Re-signing veteran receiver and special teams ace Rashied Davis may be more challenging than expected.

Davis has spent his entire six-year career with the Bears but is drawing interest on the free-agent market, according to agent Wynn Silberman.

"We've gathered interest from a lot of teams and we're trying to sort through it and make a good decision," Silberman said. "The Bears are definitely in the mix."

Davis is not only one of the Bears most reliable special teams players but proved he can be a contributor in offensive coordinator Mike Martz's scheme when he hauled in seven catches for 63 yards in a regular-season-ending loss to the Packers.

The Bears announced the signing of seven more undrafted free agents, bringing their total Tuesday haul to 26.

Kris Adams, WR, UTEP; Mario Addison, DE, Troy; Tanner Antle, LB, Tulsa; Dom DeCicco, LB, Pitt; Spencer Lanning, P, South Carolina and Trevor Vittatoe, QB, UTEP.

The seventh was Ohio State WR Dane Sanzenbacher, who was mentioned in a previous entry.

He may not be the prized free agent fans were hoping for, and he doesn't have the size (5-foot-11, 175 pounds) many experts believe the Bears need, but if Dane Sanzenbacher can make the half the impact with the Bears he made for the Ohio State Buckeyes during his collegiate career, their search for an impact wide receiver may be over.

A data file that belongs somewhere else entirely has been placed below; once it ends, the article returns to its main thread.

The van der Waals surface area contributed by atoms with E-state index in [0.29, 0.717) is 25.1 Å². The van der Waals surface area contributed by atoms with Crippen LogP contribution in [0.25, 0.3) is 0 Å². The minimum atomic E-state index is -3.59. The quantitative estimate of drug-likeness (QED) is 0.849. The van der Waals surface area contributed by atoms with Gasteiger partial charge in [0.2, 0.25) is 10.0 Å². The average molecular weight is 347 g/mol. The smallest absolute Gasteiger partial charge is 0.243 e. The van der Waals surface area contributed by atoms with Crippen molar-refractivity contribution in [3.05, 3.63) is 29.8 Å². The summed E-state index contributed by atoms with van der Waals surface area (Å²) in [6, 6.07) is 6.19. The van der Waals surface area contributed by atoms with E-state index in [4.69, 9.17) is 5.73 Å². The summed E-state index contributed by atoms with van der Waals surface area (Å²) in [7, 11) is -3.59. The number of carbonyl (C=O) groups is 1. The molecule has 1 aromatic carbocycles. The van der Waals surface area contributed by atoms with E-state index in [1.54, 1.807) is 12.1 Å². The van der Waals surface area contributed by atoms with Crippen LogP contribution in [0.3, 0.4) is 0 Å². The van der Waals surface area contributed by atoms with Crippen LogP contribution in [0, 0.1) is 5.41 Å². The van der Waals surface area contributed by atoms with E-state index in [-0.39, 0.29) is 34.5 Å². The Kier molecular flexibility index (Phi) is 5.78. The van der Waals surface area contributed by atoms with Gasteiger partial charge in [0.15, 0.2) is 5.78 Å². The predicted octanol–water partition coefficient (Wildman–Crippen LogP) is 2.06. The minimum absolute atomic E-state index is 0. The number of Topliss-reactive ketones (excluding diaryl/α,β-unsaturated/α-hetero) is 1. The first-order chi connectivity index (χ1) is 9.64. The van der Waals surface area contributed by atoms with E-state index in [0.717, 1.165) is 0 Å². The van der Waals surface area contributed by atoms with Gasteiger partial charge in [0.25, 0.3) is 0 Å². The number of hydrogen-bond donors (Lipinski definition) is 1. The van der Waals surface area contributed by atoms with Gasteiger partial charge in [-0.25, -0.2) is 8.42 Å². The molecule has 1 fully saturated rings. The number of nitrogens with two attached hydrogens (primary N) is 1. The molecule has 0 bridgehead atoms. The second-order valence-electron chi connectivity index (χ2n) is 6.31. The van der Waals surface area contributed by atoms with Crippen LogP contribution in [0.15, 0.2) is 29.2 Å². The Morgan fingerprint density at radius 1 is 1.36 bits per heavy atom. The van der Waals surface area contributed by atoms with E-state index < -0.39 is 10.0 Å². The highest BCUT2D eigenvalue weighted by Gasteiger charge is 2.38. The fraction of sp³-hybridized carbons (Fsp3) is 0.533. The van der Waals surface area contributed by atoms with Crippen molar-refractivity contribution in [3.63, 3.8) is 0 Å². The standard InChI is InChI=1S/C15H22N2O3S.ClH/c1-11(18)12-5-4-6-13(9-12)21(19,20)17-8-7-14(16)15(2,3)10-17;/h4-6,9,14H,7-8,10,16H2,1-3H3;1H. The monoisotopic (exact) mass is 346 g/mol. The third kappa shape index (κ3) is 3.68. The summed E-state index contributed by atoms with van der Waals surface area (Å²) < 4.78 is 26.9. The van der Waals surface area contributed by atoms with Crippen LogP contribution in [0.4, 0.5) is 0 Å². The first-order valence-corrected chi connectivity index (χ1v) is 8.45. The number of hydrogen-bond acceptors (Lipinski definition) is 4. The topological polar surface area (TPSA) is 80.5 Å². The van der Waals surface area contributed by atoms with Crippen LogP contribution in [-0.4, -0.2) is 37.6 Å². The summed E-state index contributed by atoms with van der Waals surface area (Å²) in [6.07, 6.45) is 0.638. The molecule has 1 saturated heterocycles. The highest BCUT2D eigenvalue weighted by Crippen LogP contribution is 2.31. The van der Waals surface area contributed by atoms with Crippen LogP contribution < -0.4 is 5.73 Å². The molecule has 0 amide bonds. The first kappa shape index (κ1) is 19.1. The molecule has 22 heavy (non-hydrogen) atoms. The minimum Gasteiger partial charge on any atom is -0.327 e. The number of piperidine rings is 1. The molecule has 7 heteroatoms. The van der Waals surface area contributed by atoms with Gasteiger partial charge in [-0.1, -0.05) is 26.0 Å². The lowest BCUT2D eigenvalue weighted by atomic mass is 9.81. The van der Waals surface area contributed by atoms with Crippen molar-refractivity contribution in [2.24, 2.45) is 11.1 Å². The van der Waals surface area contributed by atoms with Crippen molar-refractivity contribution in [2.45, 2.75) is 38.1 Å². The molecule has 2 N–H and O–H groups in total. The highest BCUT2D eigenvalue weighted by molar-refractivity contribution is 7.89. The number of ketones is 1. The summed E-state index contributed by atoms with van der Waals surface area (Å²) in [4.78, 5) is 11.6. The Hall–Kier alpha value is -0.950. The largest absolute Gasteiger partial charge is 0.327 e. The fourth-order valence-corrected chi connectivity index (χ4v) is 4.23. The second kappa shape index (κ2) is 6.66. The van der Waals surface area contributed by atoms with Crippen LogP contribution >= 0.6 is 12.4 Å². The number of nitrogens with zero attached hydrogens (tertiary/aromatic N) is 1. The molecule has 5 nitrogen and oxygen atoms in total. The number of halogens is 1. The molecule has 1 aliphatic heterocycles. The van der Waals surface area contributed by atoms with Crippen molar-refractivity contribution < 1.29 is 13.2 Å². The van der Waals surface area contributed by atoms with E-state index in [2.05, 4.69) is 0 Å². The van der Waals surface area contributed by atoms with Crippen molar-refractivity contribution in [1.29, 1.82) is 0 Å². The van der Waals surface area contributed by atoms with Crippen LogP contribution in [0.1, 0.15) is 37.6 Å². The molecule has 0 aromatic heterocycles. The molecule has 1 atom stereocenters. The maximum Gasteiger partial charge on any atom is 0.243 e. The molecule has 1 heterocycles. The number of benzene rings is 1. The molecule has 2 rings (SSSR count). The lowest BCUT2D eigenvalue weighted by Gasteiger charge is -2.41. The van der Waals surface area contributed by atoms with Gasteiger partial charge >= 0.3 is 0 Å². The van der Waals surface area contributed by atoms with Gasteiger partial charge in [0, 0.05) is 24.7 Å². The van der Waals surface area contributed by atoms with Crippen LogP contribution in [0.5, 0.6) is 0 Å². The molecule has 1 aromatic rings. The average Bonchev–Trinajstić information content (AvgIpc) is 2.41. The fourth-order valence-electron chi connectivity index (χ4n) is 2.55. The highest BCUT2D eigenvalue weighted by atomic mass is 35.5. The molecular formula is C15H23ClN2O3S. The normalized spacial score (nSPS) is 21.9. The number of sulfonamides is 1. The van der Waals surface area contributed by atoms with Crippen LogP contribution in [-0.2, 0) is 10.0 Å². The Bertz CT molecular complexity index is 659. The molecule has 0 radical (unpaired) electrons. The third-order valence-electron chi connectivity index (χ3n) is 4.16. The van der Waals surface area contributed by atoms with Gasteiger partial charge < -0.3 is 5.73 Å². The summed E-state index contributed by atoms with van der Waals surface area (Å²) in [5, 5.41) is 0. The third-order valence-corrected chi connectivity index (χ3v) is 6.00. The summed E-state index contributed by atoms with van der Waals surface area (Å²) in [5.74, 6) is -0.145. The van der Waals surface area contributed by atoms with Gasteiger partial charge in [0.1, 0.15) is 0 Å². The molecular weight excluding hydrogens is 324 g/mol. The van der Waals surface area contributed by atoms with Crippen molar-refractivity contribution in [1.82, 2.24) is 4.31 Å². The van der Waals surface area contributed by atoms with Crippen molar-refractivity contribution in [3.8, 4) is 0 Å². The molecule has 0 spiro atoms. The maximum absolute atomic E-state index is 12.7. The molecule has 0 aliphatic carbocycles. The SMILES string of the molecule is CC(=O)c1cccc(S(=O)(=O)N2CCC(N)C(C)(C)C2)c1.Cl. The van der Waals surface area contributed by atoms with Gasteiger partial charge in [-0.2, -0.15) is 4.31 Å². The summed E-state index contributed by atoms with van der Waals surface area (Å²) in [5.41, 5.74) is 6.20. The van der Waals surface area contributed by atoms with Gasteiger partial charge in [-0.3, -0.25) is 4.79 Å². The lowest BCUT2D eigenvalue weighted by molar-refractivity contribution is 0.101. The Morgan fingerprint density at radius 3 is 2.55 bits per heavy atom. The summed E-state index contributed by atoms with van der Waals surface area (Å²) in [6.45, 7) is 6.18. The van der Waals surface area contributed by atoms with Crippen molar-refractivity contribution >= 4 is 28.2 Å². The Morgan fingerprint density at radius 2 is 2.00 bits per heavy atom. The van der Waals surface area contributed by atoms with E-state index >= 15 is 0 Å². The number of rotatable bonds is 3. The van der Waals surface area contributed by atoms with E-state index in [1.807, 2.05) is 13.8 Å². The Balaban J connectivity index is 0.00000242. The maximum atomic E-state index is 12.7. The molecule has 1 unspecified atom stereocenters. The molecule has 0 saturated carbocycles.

Sanzenbacher, who was voted the Buckeyes MVP last season, agreed to terms with the Bears on a rookie free-agent contract Tuesday while nineteen others inked deals. After making 27 career starts at Ohio State, where he finished his career with 1,820 receiving yards and 18 touchdowns, he chose the Bears over 24 other NFL teams because he believes he's a perfect fit in offensive coordinator Mike Martz's offensive scheme. It came down to the Bears and the Cleveland Browns. Even though he's from Toledo, Sanzenbacher chose the Bears.

Sanzenbacher is one of the receivers who isn't overly big or fast but always seems to be wide open and making clutch catches.

"Dane has a monster work ethic," said Ohio State strength and conditioning coach Eric Lichter. "You can't distract him from what he wants to accomplish. His work ethic is over the top. He also has some of the best endurance I've ever seen. He's legendary at Ohio State for finishing miles ahead of everybody else in workouts. He may not be a Ferrari who can hit fifth gear but his four-and-a-half gears can go forever. In the fourth quarter it's like he's fresh. He has an amazing ability to recover."

Notre Dame fullback Robert Hughes, who prepped at Hubbard, Mississippi State center J.C. Brignone and Northwestern defensive tackle Corbin Bryant were also signed.

Hughes is intriguing because he was more of a big tailback than a traditional fullback for the Irish. At 5-11, 245, he was effective in short-yardage situations but did not block often and did not play a lot of special teams, which will be critical to his success in the NFL.

Here's the rest of the list of signees:

Kyle Adams, TE, Purdue; Tressor Baptiste, LB Texas A&M; Antareis Bryan, CB, Baylor; Travis Cobb, WR, Arizona; Josh Davis, T, Georgia; Ricky Henry, G, Nebraska; Mike Holmes, CB, Syracuse; Ryan Jones, CB, NW Missouri State, Alex Linnenkohl, C, Oregon State; Jordan Miller, DT, Southern; Deron Minor, LB, McNeese State; Sean Murnane, DT, Central Michigan; Andre Smith, TE, Virginia Tech; Winston Venable, S, Boise State; Anthony Walters, S, Deleware; Jimmy Young, WR, TCU.

Linnenkohl was considered the third best center prospect by "Pro Football Weekly's Draft Guide" and could eventually be a replacement for veteran Olin Kreutz.